>>the application. Therefore, I think it is incorrect to cast in 
>>stone within the geolocation spec that the user must be asked 
>>permission, no matter whether the prompt happens many times or just 
>>once. In many cases, sometimes there are more effective ways of 
>>protecting the user's privacy than prompting. Perhaps in the future 
>>the community will develop a privacy manifesto which defines 
>>groundrules by which an application can use location data safely, 
>>such as a web site agrees to not store the location persistently on 
>>its own servers or share location information with other 
>>organizations. Then in the future phones could automatically share 
>>location information with organizations that agree to those 
>>groundrules. I realize this scenario is all made-up and might never 
>>happen, but maybe it could happen. Because something like this has 
>>a chance of happening, I think it would be wrong to dictate a 
>>particular behavior on user agents within the specification.
>>
>>Third, I don't understand your comment about OMA and OMTP as being 
>>"inappropriate forums". Is there something wrong with those 
>>organizations? They seem like solid standards organizations to me. 
>>Or are you just saying that you think that W3C should address 
>>security issues itself, versus delegating to other organizations? 
>>If it is the latter, then let me explain why I think W3C should 
>>delegate the formulation of security policy to other industry 
>>groups. The thing is that W3C serves the broadest set of 
>>constituents with its specs across many different usage scenarios, 
>>whereas OMA and OMTP are more focused on particular usage scenarios 
>>(mobile phones in both cases). W3C is most effective when it 
>>defines technical specifications for component technologies. For 
>>example, W3C defines the component technology known as HTML, but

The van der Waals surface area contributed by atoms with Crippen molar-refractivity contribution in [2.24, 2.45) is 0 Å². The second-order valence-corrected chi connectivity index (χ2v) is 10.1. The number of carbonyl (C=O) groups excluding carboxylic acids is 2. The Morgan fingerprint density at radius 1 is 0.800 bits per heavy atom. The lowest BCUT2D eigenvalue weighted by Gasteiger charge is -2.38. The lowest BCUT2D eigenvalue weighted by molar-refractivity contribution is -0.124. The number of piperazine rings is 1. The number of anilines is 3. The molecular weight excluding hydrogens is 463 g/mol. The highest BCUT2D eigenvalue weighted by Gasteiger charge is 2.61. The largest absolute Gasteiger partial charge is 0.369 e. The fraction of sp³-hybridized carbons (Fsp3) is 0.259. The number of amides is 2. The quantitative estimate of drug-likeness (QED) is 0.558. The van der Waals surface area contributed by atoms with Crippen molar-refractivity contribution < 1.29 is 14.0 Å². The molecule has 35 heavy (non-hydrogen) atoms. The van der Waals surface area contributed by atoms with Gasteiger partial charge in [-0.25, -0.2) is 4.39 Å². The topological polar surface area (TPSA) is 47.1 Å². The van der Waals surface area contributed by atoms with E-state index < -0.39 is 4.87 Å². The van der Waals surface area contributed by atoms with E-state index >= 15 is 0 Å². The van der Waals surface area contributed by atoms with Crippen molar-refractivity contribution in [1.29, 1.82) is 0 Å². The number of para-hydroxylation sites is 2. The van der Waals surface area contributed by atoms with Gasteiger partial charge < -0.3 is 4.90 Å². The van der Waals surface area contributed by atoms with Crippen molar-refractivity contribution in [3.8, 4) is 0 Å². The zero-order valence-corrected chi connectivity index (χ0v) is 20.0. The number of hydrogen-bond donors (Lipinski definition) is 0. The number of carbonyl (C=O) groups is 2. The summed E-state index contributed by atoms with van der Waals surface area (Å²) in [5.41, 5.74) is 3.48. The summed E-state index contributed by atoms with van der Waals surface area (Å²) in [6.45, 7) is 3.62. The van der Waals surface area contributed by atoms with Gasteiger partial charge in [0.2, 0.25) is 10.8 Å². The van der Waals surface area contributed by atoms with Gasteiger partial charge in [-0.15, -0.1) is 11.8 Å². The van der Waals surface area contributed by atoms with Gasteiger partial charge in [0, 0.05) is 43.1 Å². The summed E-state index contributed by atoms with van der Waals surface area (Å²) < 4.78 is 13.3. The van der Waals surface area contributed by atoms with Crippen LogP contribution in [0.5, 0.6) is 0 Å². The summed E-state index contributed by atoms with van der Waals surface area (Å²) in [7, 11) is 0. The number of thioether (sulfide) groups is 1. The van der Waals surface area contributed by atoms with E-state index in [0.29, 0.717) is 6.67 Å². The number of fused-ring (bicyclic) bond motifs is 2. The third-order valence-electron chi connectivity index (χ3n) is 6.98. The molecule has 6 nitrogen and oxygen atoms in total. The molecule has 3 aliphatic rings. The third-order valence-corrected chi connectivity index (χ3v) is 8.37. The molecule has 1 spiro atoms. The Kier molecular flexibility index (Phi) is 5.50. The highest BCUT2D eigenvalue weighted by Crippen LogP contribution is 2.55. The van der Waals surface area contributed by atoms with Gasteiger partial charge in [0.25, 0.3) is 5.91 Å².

>>does virtually nothing to define the security policies around the 
>>usage of HTML (e.g., the same-domain policy did not come out of a 
>>W3C spec). Those security policies grew organically out of the 
>>experience of the browser developers. Regarding geolocation and 
>>other similar device APIs, it makes sense to once again have the 
>>W3C focus on the technology specification and let other standards 
>>organization (and oftentimes the vendors) to figure out what 
>>security policies work best for users.
>>
>>Jon
>>
>>
>><image001.gif>"Thomson, Martin" 
>><<mailto:Martin.Thomson@andrew.com>Martin.Thomson@andrew.com>
>>
>>"Thomson, Martin" 
>><<mailto:Martin.Thomson@andrew.com>Martin.Thomson@andrew.com> 
>>Sent 
>>by: <mailto:public-geolocation-request@w3.org>public-geolocation-request@w3.org
>>
>>10/27/2008 04:00 PM
>>
>><image003.png>
>>To
>><image004.png>
>>Jon Ferraiolo/Menlo Park/IBM@IBMUS, "Andrei Popescu" 
>><<mailto:andreip@google.com>andreip@google.com>
>><image003.png>
>>cc
>><image004.png>
>>"public-geolocation" 
>><<mailto:public-geolocation@w3.org>public-geolocation@w3.org>
>><image003.png>
>>Subject
>><image004.png>
>>RE: wording for the privacy section
>>
>><image004.png>
>><image004.png>
>>
>>
>>Hi Jon,
>>
>>I have to strongly disagree with your comments.  I think that the 
>>text is a good start.  It provides the most elementary privacy 
>>protection: opt-in.
>>
>>If you want to settle for loose wording or vague statements with no 
>>teeth, you have underestimated how seriously people take privacy 
>>for location.
>>
>>If your concern is user annoyance, there are many different ways of 
>>obtaining permission.  The text does not imply any particular 
>>method.  For instance, gaining long term permission is as simple as 
>>providing a checkbox with a "Remember my decision" label.  If you 
>>are concerned about a specific application gaining permission, then 
>>such permission can be a condition on installation.
>>
>>OMA or OMTP are inappropriate forums to push the work to.  By 
>>failing to address these concerns in the W3C, by producing an